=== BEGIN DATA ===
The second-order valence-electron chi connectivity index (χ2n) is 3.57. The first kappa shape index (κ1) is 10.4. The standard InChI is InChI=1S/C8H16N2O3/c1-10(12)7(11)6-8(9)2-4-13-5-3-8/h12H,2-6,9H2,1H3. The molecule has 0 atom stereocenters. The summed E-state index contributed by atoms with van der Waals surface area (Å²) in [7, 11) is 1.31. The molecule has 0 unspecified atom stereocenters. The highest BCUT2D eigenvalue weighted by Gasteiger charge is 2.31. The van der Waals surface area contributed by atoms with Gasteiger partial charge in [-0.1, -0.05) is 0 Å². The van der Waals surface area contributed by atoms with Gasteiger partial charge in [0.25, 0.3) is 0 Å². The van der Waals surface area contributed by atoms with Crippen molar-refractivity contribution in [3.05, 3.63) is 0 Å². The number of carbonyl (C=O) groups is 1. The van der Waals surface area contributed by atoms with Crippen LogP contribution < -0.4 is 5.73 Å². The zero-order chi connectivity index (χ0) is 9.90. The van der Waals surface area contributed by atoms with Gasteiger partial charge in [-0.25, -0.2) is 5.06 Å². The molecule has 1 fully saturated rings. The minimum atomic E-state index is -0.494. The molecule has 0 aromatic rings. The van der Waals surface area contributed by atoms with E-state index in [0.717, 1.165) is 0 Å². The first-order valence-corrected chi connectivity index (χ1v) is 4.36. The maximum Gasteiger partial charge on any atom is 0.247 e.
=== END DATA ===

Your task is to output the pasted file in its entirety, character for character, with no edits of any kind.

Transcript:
The second-order valence-electron chi connectivity index (χ2n) is 3.57. The first kappa shape index (κ1) is 10.4. The standard InChI is InChI=1S/C8H16N2O3/c1-10(12)7(11)6-8(9)2-4-13-5-3-8/h12H,2-6,9H2,1H3. The molecule has 0 atom stereocenters. The summed E-state index contributed by atoms with van der Waals surface area (Å²) in [7, 11) is 1.31. The molecule has 0 unspecified atom stereocenters. The highest BCUT2D eigenvalue weighted by Gasteiger charge is 2.31. The van der Waals surface area contributed by atoms with Gasteiger partial charge in [-0.1, -0.05) is 0 Å². The van der Waals surface area contributed by atoms with Gasteiger partial charge in [0.25, 0.3) is 0 Å². The van der Waals surface area contributed by atoms with Crippen molar-refractivity contribution in [3.05, 3.63) is 0 Å². The number of carbonyl (C=O) groups is 1. The van der Waals surface area contributed by atoms with Crippen LogP contribution < -0.4 is 5.73 Å². The zero-order chi connectivity index (χ0) is 9.90. The van der Waals surface area contributed by atoms with Gasteiger partial charge in [-0.25, -0.2) is 5.06 Å². The molecule has 1 fully saturated rings. The minimum atomic E-state index is -0.494. The molecule has 0 aromatic rings. The van der Waals surface area contributed by atoms with E-state index in [0.717, 1.165) is 0 Å². The first-order valence-corrected chi connectivity index (χ1v) is 4.36. The maximum Gasteiger partial charge on any atom is 0.247 e.